Management of diseases
Conditions including increase in rasa dhatu
Fasting and other reduction therapies(Langhana) is the principle of treatment for the disorders due to vitiation of rasa dhatu. [Cha. Sa. Sutra Sthana 28/25]
It is also indicated in jwara. [Cha. Sa. Chikitsa Sthana 3/142] In the context of dhatugata jwara, for the management of rasadhatugata jwara, therapeutic emesis(vamana) and fasting(upavasa) are mentioned as the treatment choices. [Cha. Sa. Chikitsa Sthana 3/315]
Conditions including decrease in rasa dhatu
In the conditions like emaciation including tuberculosis (rajayakshma or shosha), nourishment therapy(tarpana) is indicated. The treatment regimen includes a variety of meat soups and juices. [Cha.Sa.Chikitsa Sthana 8/149-172]
In view of modern physiology, the rasa dhatu includes plasma, interstitial fluids and lymph.The rasa dhatvagni is related to glucose metabolism, circulation in portal vein, the formation of white blood cells.
In the opinion of some researchers, rasa dhatu has three major components solids, water and gases. Solids are 7-8 % and contain organic substances like plasma proteins, carbohydrate, enzymes, nonprotein nitrogenous substances, amino acids, internal secretions like hormones and antibodies. Inorganic substances include sodium, calcium, potassium, magnesium, bicarbonate, chloride, phosphate, iodide, iron and copper. Water is 92-93 %. The gases include oxygen, carbon dioxide and nitrogen.
As per the opinion of Singh G., the fluid flowing in blood vessels is a mixture of ahararasa, rasa, shonita etc. It is not one dhatu.From modern physiological point of view also, the liquid flowing in the blood vessels is a mixture of nutrients, plasma, red blood cells, white blood cells, platelets, etc.
Some researchers opine that the clinical conditions of an increase in rasa dhatu can be considered as acidosis or hypercalcaemia or chronic liver diseases. Whereas the conditions of decrease in rasa dhatu correlates with alkalosis or hypokalaemia or hypocalcaemia or hyponatremia or hypomagnesemia.
List of theses done
1.Vaidya M.D.(1963): Rasavaha Srotasa Pareeksha, Dept of Kayachikitsa, IPGT &RA, Jamnagar.
2.Mishra R. K. (1967): Physio-pathological approach on the concept of Rasa- Kshaya and Rasa- Vriddhi. Dept of Kayachikitsa, IPGT &RA, Jamnagar.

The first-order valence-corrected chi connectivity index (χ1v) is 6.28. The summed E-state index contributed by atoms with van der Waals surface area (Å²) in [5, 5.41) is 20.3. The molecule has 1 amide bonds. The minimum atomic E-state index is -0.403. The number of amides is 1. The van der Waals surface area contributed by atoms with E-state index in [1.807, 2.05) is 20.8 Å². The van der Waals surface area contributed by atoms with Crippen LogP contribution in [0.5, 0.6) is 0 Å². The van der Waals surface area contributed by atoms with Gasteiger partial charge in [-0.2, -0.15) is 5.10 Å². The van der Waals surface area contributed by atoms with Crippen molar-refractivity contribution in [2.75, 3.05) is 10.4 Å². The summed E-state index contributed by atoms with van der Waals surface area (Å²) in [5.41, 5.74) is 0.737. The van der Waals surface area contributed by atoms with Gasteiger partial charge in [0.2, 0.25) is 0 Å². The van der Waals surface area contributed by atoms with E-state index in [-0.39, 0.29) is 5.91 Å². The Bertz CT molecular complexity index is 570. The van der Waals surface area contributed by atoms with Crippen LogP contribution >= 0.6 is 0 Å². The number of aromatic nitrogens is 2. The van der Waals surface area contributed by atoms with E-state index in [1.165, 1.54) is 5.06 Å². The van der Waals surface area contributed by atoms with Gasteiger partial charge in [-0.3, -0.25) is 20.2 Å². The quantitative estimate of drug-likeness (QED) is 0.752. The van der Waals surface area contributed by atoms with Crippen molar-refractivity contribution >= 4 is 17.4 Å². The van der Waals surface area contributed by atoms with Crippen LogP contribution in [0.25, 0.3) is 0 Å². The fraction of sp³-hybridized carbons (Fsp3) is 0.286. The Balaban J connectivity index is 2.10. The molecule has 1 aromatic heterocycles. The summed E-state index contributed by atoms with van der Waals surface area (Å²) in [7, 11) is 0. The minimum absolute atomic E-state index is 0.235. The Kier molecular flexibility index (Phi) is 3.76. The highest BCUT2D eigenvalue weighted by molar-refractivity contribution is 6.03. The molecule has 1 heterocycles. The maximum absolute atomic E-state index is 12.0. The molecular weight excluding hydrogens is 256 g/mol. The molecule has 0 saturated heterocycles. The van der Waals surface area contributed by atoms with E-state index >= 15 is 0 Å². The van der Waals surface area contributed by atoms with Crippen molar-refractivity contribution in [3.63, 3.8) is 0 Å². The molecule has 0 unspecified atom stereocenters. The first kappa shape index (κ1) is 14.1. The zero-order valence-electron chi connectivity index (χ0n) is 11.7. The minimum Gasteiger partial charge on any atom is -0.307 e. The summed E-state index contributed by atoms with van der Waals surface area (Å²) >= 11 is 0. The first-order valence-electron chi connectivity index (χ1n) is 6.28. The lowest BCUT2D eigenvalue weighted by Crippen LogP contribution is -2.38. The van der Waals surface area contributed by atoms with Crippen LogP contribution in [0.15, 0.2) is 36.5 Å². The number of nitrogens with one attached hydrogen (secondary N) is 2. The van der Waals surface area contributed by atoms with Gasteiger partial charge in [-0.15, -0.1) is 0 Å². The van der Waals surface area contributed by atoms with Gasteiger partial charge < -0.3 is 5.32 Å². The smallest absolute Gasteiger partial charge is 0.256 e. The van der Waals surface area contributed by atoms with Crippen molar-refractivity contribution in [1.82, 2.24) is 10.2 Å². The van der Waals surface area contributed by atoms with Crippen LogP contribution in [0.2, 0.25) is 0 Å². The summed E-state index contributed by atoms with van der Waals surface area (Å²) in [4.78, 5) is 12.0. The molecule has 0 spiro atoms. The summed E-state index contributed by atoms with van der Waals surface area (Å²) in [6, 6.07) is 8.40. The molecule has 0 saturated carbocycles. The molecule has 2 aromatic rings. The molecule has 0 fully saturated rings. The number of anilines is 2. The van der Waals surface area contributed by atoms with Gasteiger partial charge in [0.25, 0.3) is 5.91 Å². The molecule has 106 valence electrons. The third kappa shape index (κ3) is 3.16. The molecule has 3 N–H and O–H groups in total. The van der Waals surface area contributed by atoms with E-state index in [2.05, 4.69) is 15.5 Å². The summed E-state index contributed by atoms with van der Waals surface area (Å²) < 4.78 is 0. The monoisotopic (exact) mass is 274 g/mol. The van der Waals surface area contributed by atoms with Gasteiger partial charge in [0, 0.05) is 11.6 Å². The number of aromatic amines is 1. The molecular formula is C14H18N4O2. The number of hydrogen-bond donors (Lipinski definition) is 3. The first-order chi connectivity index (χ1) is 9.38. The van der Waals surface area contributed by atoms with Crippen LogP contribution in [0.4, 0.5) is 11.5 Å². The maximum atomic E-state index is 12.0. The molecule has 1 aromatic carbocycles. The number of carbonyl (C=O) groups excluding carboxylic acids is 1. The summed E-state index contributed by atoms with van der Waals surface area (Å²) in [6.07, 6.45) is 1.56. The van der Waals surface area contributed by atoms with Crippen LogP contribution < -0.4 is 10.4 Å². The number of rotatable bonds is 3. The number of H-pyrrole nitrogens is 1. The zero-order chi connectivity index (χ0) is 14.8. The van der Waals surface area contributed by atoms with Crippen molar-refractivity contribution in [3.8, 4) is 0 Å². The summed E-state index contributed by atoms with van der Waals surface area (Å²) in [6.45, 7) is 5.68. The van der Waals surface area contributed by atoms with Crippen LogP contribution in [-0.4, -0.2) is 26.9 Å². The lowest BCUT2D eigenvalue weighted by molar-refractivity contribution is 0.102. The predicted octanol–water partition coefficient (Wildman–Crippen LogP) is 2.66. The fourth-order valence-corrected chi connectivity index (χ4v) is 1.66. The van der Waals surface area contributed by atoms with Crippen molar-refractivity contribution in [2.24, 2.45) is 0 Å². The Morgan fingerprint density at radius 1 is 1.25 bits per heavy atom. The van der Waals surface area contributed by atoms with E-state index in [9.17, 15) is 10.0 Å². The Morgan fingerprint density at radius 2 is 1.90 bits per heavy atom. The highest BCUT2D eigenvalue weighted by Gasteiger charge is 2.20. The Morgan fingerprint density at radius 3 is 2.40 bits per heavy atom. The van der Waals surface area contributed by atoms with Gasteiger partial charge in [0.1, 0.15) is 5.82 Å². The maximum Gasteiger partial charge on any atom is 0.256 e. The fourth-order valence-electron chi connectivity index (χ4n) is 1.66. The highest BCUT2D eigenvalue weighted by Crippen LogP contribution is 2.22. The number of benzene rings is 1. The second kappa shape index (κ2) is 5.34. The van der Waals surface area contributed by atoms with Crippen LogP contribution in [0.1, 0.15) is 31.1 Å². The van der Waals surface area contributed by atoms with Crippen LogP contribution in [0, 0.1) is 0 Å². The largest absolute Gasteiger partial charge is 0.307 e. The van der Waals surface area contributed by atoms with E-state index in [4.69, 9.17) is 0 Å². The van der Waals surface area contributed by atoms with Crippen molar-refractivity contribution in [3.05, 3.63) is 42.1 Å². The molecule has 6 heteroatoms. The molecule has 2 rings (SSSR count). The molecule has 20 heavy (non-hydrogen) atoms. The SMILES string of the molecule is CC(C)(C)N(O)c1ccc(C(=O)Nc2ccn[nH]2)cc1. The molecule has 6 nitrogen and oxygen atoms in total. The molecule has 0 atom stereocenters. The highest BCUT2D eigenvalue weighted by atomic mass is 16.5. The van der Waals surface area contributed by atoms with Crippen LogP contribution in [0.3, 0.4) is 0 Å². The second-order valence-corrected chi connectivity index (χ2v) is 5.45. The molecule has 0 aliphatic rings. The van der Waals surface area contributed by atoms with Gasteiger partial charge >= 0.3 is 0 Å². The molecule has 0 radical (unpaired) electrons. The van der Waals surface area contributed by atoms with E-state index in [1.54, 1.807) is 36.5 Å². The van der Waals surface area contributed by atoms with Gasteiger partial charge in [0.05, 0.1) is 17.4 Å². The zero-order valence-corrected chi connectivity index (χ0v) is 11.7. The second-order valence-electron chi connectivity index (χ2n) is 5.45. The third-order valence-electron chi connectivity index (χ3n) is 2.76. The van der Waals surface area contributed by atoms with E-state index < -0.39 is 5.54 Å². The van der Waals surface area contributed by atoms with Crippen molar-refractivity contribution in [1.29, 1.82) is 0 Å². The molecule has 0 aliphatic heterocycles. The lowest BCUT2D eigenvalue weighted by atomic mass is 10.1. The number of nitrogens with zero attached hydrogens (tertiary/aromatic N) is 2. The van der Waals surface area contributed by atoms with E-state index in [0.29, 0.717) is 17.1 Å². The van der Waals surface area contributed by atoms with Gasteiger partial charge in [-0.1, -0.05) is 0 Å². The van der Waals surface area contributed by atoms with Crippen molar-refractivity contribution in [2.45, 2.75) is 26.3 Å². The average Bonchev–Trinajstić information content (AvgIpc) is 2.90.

3.Pandey H. N. (1987): Rasavaha Sroto-Dushti Ka Naidanika Adhyayana Hrid- Rogon Ke Pariprekshya Mein. Dept of Kayachikitsa, NIA Jaipur.
4.Kulkarni S.(1994): A study on the concept of Stroto-Dushti w.s.r. to Rasavaha Srotasa, Dept of Basic Principles, IPGT &RA, Jamnagar.
5. Kumara J. M. W.S.(1996): A comprehensive study of Rasavaha Srotasa w.s.r. to Shotha, Dept of Basic Principles, IPGT &RA, Jamnagar.
6.Rakesh M. Changani(2018): Fundamental And Applied Study of Rasapradoshaja Vikara And Its Principle of Management w.s.r. to Aruchi, Dept of Basic Principles, IPGT &RA, Jamnagar.
7. Bharat L. Bhadiyadra(2018): A study on Rasavaha Sroto Dushti in context to Karshya.(Ph.D.), Dept of Basic Principles, IPGT &RA, Jamnagar.
8. Priya Gupta(2019): A study on Hetuskandha in context to Rasavaha Srotas through the Experimental & Survey Study, Dept of Basic Principles, IPGT & RA, Jamnagar.
- SAT = Standard Ayurveda Terminology
- Cha. = Charak
- Su. = Sushruta
- Ka. = Kashyapa
- Sha. =Sharangadhara
- Sa. = Samhita
- A. = Ashtanga
- Hr. = Hridaya
- S. = Sangraha
References from Charak Samhita
The list of references for rasa dhatu in Charak Samhita can be seen here.
- Monier Williams (1899), “रस्”, in A Sanskrit–English Dictionary, new edition, Oxford: At the Clarendon Press, OCLC 458052227, page 0869
- Dwarkanath C. Introduction to Kayachikitsa. Chaukhambha Orientalia. Varanasi; 1996. Third edition.pg.320
- Dwarkanath C. Introduction to Kayachikitsa. Chaukhambha Orientalia. Varanasi; 1996. Third edition.pg.318
- Amardeep Kour, Gupta Vikas, Sodhi Danisha. Importance of Nyayas on Body’s Well-Being – A Conceptual Study. Int J Ayu Pharm Chem. 2015, 4 (1).pg.95-106 available from www.ijapc.com
- Neha Rawat and Rakesh et al. Correlation of Rasa dhatu in Modern Perspective: A Review. Int. J. Res. Ayurveda Pharm. 2019; 10(2):28-32 http://dx.doi.org/10.7897/2277-4343.100231
- Gurdip Singh, Revisit To Concept Of Dhatu Formation, Journal of Ayurveda Physicians and Surgeons.2015, 2 (2):pg47-51
- Gupta A. Byadgi P. S. An Understanding of Rasa Dhatu as Described in Ayurveda in the Light of Modern Science. Int.J.Pharm.Phytopharmacol.Res. 2012, 2(1): 50-52